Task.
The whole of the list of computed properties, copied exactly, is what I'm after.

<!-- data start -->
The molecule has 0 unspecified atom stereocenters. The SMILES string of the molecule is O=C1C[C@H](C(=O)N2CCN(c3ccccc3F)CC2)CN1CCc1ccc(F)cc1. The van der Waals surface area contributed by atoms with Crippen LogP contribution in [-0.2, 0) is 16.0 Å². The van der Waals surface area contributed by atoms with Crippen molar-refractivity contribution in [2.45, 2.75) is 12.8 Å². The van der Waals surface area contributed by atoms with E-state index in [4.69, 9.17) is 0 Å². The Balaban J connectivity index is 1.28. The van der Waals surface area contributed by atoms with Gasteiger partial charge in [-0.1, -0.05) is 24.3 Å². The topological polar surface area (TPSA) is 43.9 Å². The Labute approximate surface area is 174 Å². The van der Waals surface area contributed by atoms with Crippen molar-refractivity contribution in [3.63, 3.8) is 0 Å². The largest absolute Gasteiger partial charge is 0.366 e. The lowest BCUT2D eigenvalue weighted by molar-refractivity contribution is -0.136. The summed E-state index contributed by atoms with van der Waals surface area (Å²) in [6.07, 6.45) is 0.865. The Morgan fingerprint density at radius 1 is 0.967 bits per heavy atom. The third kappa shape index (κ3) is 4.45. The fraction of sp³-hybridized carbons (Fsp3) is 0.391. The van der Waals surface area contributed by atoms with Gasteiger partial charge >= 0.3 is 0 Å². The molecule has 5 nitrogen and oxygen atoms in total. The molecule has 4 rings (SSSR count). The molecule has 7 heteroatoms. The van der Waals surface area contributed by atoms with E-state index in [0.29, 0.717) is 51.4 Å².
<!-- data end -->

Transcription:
The molecule has 0 unspecified atom stereocenters. The SMILES string of the molecule is O=C1C[C@H](C(=O)N2CCN(c3ccccc3F)CC2)CN1CCc1ccc(F)cc1. The van der Waals surface area contributed by atoms with Crippen LogP contribution in [-0.2, 0) is 16.0 Å². The van der Waals surface area contributed by atoms with Crippen molar-refractivity contribution in [2.45, 2.75) is 12.8 Å². The van der Waals surface area contributed by atoms with E-state index in [4.69, 9.17) is 0 Å². The Balaban J connectivity index is 1.28. The van der Waals surface area contributed by atoms with Gasteiger partial charge in [-0.1, -0.05) is 24.3 Å². The topological polar surface area (TPSA) is 43.9 Å². The Labute approximate surface area is 174 Å². The van der Waals surface area contributed by atoms with Crippen molar-refractivity contribution in [3.63, 3.8) is 0 Å². The largest absolute Gasteiger partial charge is 0.366 e. The lowest BCUT2D eigenvalue weighted by molar-refractivity contribution is -0.136. The summed E-state index contributed by atoms with van der Waals surface area (Å²) in [6.07, 6.45) is 0.865. The Morgan fingerprint density at radius 1 is 0.967 bits per heavy atom. The third kappa shape index (κ3) is 4.45. The fraction of sp³-hybridized carbons (Fsp3) is 0.391. The van der Waals surface area contributed by atoms with Gasteiger partial charge >= 0.3 is 0 Å². The molecule has 5 nitrogen and oxygen atoms in total. The molecule has 4 rings (SSSR count). The molecule has 7 heteroatoms. The van der Waals surface area contributed by atoms with E-state index in [0.29, 0.717) is 51.4 Å².